It’s National Coaches Week as Canada celebrates the tremendous positive impact coaches have on athletes and communities across the country.
Running from September 21-29, National Coaches Week was established by the Coaching Association of Canada and provides an opportunity to recognize coaches for the integral role they play by simply saying “#ThanksCoach”.
To mark the occasion, we’ve decided to look back at the top three coaching moments in Canadian tennis so far this year.
Canada and their hosts were playing for a place in the revamped Davis Cup Finals in Madrid this November. Félix Auger-Aliassime, at just 18, was making his Davis Cup debut.
His close friend and teammate, Denis Shapovalov, had got the team off to the best possible start with a 6-4, 7-5 victory over Filip Horansky. Auger-Aliassime was up against Slovakia’s no. 1 Martin Klizan next.
Mid-way through the match, the drained teenager turned to captain Frank Dancevic and said: “I’m starting to feel it physically, it’s tough.”
“It’s going to be tough, but just keep pushing,” Dancevic responded.
Despite a valiant effort, Auger-Aliassime went on to lose the match 7-5, 6-3. However, later in the tie, the 18-year-old would win the dramatic, decisive fifth rubber 6-3, 6-4, sending the Canadians to the Finals.
It was a family occasion for Canadian teenager Leylah Annie Fernandez as she claimed the Junior French Open crown earlier this year. The youngster was imperious on her way to winning the title as she went through the entire tournament without dropping a single set.
Her 6-3, 6-2 victory over the United States’ Emma Navarro in the final was the icing on the cake – especially following a disappointing loss in the Junior Australian Open final just a few months prior.
Upon winning championship point, Fernandez kissed her racquet strings, a trait suggested to her by her father, who, incidentally is also her coach. She then shared a touching moment with him in celebration.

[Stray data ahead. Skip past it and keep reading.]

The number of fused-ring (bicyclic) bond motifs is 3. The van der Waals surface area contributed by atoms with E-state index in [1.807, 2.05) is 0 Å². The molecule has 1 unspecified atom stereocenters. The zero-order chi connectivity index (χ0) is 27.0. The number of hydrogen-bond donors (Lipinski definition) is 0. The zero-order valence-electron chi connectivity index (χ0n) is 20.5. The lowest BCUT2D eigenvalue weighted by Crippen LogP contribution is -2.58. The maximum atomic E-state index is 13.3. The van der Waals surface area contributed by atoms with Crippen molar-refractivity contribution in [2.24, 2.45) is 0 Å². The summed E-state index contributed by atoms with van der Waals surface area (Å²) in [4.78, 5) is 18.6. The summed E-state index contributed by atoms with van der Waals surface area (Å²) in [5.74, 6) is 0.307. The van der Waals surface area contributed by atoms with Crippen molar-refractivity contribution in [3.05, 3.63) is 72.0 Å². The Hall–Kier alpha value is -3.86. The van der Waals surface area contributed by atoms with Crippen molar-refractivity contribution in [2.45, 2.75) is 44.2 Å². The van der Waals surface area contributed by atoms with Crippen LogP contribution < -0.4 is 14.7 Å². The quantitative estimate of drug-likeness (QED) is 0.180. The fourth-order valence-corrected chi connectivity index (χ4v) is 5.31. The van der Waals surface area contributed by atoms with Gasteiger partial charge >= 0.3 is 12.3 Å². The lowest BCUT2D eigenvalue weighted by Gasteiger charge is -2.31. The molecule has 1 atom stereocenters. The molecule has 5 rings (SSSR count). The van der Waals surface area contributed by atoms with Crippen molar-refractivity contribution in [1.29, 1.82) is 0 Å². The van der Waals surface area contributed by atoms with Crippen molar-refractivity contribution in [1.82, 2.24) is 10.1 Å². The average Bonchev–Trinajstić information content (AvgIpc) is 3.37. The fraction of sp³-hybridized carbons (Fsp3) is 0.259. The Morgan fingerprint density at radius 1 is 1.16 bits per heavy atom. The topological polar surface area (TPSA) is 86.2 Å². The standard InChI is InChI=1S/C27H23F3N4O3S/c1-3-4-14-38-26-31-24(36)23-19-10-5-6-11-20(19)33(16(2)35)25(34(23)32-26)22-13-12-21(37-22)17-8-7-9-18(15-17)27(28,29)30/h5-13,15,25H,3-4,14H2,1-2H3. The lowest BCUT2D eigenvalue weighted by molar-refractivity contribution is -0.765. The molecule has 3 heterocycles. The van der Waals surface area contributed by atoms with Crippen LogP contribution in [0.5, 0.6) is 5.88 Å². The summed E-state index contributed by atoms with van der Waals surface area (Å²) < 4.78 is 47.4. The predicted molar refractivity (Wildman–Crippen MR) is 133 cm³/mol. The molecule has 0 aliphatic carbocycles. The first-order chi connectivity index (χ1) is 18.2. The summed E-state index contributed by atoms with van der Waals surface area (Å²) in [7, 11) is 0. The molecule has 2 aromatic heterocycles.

Roland Garros Juniors champ Leylah Annie Fernandez is embraced by dad & coach Jorge after winning the title in Paris. pic.twitter.com/kdHQBP6NoB
— Jimmie48 Photography (@JJlovesTennis) June 8, 2019
Speaking to TSN following the victory, Fernandez explained exactly why her relationship with her dad makes them such a strong player-coach combination.
“We understand each other,” she said. “He knows me, he knows when I’m down or when something is wrong. Even though I’m saying ‘I’m good’ he just knows it. He knows how to train with me and how to push me every day. He knows when to take a break, spend time with the family, with mom and the sisters. He just understands me so well.”
It’s a moment that has already gone down in Canadian tennis folklore.
Rewind one Grand Slam title and one Rogers Cup presented by National Bank triumph ago and Bianca Andreescu had made an unlikely run to the final of the BNP Paribas Open at Indian Wells.
The then-18 year old was facing three-time Grand Slam champion Angelique Kerber, then-ranked No. 8 on the WTA Tour, and the duo were locked in a tense, decisive third-set.
Enter Sylvain Bruneau…
“You know how strong you are mentally and physically,” Bruneau said to a visibly frustrated Andreescu. “You’re right, you’re going to need to push through it. You’re going to need to stay strong under adversity but that’s okay. That’s what you want – you welcome competition…”
“I want this so bad,” Andreescu replied.
“Okay, that’s good – perfect! I like to hear that,” Sylvain responded emphatically. “So, go out there and keep competing – every single ball, every single point.”
The rest, as they say, is history. Andreescu went on to win the match 6-4, 3-6, 6-4 and claim the first title of her career. There would be more to come in just a few short months….
(Feature photo: Mauricio Paiz)